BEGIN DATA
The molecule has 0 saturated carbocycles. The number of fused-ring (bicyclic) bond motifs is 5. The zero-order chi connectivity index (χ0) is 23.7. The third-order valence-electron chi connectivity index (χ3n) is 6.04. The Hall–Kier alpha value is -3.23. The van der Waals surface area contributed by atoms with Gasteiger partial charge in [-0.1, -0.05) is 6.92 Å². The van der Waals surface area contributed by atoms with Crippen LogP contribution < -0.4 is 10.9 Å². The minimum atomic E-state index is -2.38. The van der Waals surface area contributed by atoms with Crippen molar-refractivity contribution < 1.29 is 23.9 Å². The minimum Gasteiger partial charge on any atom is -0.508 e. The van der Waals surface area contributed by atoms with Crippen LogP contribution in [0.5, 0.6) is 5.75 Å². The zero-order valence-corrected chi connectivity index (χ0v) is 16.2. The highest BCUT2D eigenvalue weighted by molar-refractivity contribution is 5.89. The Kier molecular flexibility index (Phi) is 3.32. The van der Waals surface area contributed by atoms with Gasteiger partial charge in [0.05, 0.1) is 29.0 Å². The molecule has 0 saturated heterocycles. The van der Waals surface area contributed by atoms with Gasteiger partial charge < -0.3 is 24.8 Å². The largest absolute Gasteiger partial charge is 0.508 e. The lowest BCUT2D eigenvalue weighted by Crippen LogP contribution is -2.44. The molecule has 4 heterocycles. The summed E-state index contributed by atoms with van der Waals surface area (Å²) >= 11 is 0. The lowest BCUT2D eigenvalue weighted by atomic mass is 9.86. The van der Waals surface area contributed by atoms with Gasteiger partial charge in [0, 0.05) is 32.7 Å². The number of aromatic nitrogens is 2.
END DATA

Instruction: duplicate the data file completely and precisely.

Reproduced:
The molecule has 0 saturated carbocycles. The number of fused-ring (bicyclic) bond motifs is 5. The zero-order chi connectivity index (χ0) is 23.7. The third-order valence-electron chi connectivity index (χ3n) is 6.04. The Hall–Kier alpha value is -3.23. The van der Waals surface area contributed by atoms with Gasteiger partial charge in [-0.1, -0.05) is 6.92 Å². The van der Waals surface area contributed by atoms with Crippen LogP contribution < -0.4 is 10.9 Å². The minimum atomic E-state index is -2.38. The van der Waals surface area contributed by atoms with Crippen molar-refractivity contribution < 1.29 is 23.9 Å². The minimum Gasteiger partial charge on any atom is -0.508 e. The van der Waals surface area contributed by atoms with Crippen LogP contribution in [0.5, 0.6) is 5.75 Å². The zero-order valence-corrected chi connectivity index (χ0v) is 16.2. The highest BCUT2D eigenvalue weighted by molar-refractivity contribution is 5.89. The Kier molecular flexibility index (Phi) is 3.32. The van der Waals surface area contributed by atoms with Gasteiger partial charge in [0.05, 0.1) is 29.0 Å². The molecule has 0 saturated heterocycles. The van der Waals surface area contributed by atoms with Gasteiger partial charge < -0.3 is 24.8 Å². The largest absolute Gasteiger partial charge is 0.508 e. The lowest BCUT2D eigenvalue weighted by Crippen LogP contribution is -2.44. The molecule has 4 heterocycles. The summed E-state index contributed by atoms with van der Waals surface area (Å²) >= 11 is 0. The lowest BCUT2D eigenvalue weighted by atomic mass is 9.86. The van der Waals surface area contributed by atoms with Gasteiger partial charge in [0, 0.05) is 32.7 Å². The number of aromatic nitrogens is 2.